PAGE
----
David watched this process with growing amusement, and once sure that I was full of enough righteous indignation to face a regiment of white liveried waiters he raised his hand and clicked his fingers.
Now, David’s fingers are those of a Composer, Arranger and a Band Leader. His finger clicks can be clearly heard over the noise of a Rock and Roll band in full swing. The effect within the restaurant was dramatic. Everything stopped. Forks poised half way between plates and mouths, wine-bottles paused in mid gurgle, waiters froze in place. Slowly all heads turned to focus on us.
It was in this dread silence that I heard my voice, unbidden. . . “Bring me the manager at once.”
We were ushered to the manager. The rest was easy. Within ten minutes David and myself were giving the Manager a quick rendition of “Rattle Tramp” one of David’s more flashy, impressive fast R & B duo’s played on a combo of the Steve Backer specials in low C and and Tombo’s Ultimos in B.
RATTLE TRAMP The players of this cut down arrangement, using just 10 hole Lee Oskar Blues Harps in C, are : The Doc and his 15 year old World Harmonica Champion, Paul Gillings.
Within twenty minutes minutes we had booked ourselves a set for the following evening, agreed the fee and had our meal and bar tab waived.
We stayed on for the afternoon to get a feel for the acoustics and to know the house band ‘Sax appeal’. We had a bunch of fun giving them a horn section- harp style. We got on like the proverbial house on fire.
As we started to pack up. an American with a pony tail and beard cornered us. “Wow, what was this radio gear we were using, he wanted to know. Sennheiser UHF, huh? All the way up there? “Hey, even we don’t get to play around with this stuff”. It transpired that this man was the sound-crew chief on the Diana Ross tour, also playing that week in KL. He then had words with Don the manager, asking that we not start our set the following evening until his crew had finished their work and so could come and catch our set. High praise indeed, and much kudos in Dons eyes. I decided it was time to raise our fee a little. on account of the late start of course!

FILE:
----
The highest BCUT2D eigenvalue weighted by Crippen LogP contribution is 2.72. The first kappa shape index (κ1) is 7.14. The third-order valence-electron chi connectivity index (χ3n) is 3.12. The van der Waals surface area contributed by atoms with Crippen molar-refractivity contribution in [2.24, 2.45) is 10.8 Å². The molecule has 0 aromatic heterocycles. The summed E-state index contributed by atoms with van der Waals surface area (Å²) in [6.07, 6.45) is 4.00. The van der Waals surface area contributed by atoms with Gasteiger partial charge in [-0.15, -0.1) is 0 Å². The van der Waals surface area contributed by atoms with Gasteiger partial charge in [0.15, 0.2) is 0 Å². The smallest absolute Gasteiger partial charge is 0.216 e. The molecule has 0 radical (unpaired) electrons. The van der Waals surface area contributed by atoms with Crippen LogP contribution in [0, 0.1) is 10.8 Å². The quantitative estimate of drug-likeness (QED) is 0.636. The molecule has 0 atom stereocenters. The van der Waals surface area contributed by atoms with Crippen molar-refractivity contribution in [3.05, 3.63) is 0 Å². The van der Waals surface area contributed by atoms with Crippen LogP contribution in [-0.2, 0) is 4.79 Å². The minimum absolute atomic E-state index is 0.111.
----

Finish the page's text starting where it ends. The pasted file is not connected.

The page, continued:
P S In the course of the years 24/7 tuition The Doc wrote a work for Hugh to play in the All British Open Harmonica Championships, The Diatonic Melodic category. The Doc doesn’t believe in music competitions, as for him music is all about complimentaion. That said it is one of the best tests of one’s nerve one can get. The audience is made up of folk who know what’s what on the harmonica and they are all listening with a very critical ear. After playing that gig no other audience will give you a bad case of the nerves. The value is also in competing with oneself, keeping on top of it and delivering the goods.
Where did Hugh place in the competition I hear you ask . . . well First Place, of course.
Hugh now fronts his own well enjoyed R&B Band in Huntsville Alabama & I inherited all his then top of the line Mac ‘puterts. and I taught his sons how to fish -D